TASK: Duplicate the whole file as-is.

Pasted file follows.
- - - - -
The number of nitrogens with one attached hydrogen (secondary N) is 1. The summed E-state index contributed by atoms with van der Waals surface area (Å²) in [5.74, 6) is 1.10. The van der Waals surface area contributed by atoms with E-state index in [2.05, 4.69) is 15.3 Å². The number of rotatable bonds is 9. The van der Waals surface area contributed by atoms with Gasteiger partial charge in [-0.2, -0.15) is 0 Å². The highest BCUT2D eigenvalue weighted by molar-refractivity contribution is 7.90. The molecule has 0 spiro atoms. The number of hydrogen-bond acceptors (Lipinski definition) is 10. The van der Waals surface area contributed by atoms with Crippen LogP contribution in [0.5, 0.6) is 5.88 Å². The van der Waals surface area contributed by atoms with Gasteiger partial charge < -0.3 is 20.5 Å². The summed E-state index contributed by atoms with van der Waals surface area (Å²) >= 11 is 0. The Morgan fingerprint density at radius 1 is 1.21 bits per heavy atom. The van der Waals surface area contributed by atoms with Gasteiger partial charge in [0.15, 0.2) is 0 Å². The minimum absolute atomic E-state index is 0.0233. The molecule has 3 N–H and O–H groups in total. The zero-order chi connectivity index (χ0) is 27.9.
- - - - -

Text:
The number of nitrogens with one attached hydrogen (secondary N) is 1. The summed E-state index contributed by atoms with van der Waals surface area (Å²) in [5.74, 6) is 1.10. The van der Waals surface area contributed by atoms with E-state index in [2.05, 4.69) is 15.3 Å². The number of rotatable bonds is 9. The van der Waals surface area contributed by atoms with Gasteiger partial charge in [-0.2, -0.15) is 0 Å². The highest BCUT2D eigenvalue weighted by molar-refractivity contribution is 7.90. The molecule has 0 spiro atoms. The number of hydrogen-bond acceptors (Lipinski definition) is 10. The van der Waals surface area contributed by atoms with Crippen LogP contribution in [0.5, 0.6) is 5.88 Å². The van der Waals surface area contributed by atoms with Gasteiger partial charge < -0.3 is 20.5 Å². The summed E-state index contributed by atoms with van der Waals surface area (Å²) >= 11 is 0. The Morgan fingerprint density at radius 1 is 1.21 bits per heavy atom. The van der Waals surface area contributed by atoms with Gasteiger partial charge in [0.15, 0.2) is 0 Å². The minimum absolute atomic E-state index is 0.0233. The molecule has 3 N–H and O–H groups in total. The zero-order chi connectivity index (χ0) is 27.9.